The Real College Crisis Isn't High Costs, It's Low Information

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One of the most dangerous misconceptions about the economy right now is that rising student debt and stagnating middle class wages prove that college isn't "worth it" any more

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Reuters

We're pushing up against a cost crisis in higher education, where the escalating price of college isn't reflected in similarly escalating income gains for graduates. But the price of not attending college -- that is, the wage difference between college graduates and high school graduates -- has doubled in the last 30 years. That suggests that the fundamental crisis in college is not costs but, well, advertising --better information in the hands of undecided customers. Getting a degree at a good school has never been more important. The challenge is getting that information to families and teenagers who don't know it, yet.

Poorer families without former college-graduates typically don't have a good understanding of local colleges; the difference between listed tuition price and net cost; financial aid opportunities; or the admissions process. News stories about college being unaffordable only serve to justify their indifference toward continuing their education past high school, according to 2001 report by the Advisory Committee on Student Financial Assistance. A separate study found that low-income teens overestimate tuition costs by 100% and repeatedly underestimate the lifetime gains among university graduates.

So cheers to this simple and revelatory new study from the University of Toronto. Researchers Philip Oreopoulos and Ryan Dunn asked low-income high schoolers in Toronto to take two surveys about the perceived benefits of higher education. Half were shown a simple 3 minute video about the returns of college and asked to calculate their possible financial-aid. "Those exposed to the video, especially those initially unsure about their own educational attainment, reported significantly higher expected returns, lower concerns about costs, and expressed greater likelihood of PSE attainment," the authors reported.

If a 3-minute video about college's internal rate of return does not exactly sound like an incendiary breakthrough in innovation, that's understandable. But the difference it made in these students' impressions of college is a good reminder that a little information can go a long way. For all we study and write about college, the vast majority of the families applying (and not applying) to school have basically no idea how it's meant to pay off. Compared to the level of detail investors receive with a mortgage or a 401(k) plan, a two- or four-year degree is essentially a black hole of data.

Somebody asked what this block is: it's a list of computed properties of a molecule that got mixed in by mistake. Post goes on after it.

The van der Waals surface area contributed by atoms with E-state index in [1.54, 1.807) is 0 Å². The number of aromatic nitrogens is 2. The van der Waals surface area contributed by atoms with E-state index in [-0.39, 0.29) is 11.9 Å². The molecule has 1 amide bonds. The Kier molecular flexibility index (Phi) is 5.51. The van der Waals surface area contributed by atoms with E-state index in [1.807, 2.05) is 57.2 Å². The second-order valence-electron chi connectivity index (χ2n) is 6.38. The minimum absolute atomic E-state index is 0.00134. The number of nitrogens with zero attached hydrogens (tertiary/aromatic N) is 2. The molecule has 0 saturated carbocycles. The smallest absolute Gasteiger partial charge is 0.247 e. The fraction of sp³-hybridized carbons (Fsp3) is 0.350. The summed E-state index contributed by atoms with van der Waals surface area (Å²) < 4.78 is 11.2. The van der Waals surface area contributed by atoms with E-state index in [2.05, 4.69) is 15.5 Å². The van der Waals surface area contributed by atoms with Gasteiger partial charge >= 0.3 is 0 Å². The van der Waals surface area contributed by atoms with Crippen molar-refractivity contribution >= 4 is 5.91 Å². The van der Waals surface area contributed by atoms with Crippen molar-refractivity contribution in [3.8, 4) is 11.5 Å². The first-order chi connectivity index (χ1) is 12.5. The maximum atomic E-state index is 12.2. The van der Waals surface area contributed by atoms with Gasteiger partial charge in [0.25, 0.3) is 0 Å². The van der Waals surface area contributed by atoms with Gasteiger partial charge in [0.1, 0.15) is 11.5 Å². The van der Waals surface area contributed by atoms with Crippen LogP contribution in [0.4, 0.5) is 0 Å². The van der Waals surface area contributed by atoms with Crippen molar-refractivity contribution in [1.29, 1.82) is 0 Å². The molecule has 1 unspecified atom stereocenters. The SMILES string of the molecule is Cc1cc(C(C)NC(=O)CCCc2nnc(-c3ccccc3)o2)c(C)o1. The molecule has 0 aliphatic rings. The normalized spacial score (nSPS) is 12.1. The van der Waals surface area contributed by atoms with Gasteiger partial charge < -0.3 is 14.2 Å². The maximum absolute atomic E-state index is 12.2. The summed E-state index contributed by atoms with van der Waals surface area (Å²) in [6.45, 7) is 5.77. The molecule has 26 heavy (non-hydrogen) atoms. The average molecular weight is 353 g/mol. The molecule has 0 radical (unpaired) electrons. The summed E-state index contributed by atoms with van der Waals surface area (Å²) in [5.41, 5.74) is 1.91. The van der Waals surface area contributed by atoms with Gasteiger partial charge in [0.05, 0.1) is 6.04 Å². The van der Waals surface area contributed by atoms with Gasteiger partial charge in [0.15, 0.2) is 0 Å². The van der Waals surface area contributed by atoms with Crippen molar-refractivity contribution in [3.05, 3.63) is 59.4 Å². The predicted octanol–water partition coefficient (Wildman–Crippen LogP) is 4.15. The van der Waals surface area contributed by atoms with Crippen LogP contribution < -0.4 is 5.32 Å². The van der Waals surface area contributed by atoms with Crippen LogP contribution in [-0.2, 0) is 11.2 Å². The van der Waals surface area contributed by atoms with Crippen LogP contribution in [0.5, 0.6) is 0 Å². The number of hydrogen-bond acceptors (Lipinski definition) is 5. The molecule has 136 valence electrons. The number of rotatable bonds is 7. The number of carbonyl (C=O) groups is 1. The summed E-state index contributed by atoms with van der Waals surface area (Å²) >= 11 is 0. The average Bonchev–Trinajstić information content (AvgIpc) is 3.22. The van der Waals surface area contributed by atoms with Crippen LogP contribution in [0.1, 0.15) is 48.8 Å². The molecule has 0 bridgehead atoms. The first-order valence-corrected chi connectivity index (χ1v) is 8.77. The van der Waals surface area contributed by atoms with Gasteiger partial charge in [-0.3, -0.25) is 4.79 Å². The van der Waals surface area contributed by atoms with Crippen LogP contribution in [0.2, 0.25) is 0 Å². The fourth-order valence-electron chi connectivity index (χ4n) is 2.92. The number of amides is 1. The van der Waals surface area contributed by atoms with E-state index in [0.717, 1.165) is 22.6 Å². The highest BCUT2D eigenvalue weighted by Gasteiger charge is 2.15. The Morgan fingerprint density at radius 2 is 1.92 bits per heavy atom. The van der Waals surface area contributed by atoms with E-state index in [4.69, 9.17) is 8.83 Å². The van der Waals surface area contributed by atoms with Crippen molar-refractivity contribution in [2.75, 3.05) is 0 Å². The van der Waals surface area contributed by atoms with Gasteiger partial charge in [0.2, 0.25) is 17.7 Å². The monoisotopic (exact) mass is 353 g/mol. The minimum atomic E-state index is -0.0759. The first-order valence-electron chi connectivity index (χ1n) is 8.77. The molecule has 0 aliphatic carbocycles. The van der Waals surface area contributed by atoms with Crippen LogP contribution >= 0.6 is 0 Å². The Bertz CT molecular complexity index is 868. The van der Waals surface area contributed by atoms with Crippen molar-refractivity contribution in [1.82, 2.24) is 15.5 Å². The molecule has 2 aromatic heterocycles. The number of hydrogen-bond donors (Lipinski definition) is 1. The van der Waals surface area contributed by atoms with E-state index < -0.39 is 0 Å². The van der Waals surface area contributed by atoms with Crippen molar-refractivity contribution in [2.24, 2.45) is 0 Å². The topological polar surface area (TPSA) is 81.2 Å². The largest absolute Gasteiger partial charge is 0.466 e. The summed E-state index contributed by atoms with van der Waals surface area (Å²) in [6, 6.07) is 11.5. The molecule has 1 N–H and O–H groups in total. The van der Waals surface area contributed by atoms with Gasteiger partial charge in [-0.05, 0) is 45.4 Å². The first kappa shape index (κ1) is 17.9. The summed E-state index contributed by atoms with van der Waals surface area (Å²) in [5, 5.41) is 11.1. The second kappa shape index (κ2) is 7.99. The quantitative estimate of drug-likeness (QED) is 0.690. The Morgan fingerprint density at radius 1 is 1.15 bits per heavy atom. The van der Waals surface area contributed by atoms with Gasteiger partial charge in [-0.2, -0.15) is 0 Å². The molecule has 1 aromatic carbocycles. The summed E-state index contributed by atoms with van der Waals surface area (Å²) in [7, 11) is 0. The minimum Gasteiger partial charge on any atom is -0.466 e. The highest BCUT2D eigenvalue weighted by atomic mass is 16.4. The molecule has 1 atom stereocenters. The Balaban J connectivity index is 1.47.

Here's a graph I made last year with help from Kevin Carey that compared the elite "US News" problem of wild tuition inflation among select schools to the "real college problem," which is that more than 60 percent of 21-year-olds aren't currently enrolled in college.

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Graph of 21-year olds according to BLS survey data. BLS;Kevin Carey

That 60 percent imposes real costs -- not just on themselves, but also on the country -- in the form of lower wages, lower tax revenue, and more welfare services and resources demanded from government. It's fine to point out that college isn't perfect for everybody, or that, like every investment, it has varying returns, or that taking out $120,000 in debt on an art history degree from a mid-level institution is a risky bet. But the obsessive media focus on these kind of stories distracts news audiences from the bigger picture. We have an education crisis in this country that starts with tens of millions of young people who are electing to cut short their education before or just after high school. Solving that crisis starts with information about the real returns to a smart college investment, not scare-mongering.


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Derek Thompson is a senior editor at The Atlantic, where he writes about economics, labor markets, and the entertainment business.

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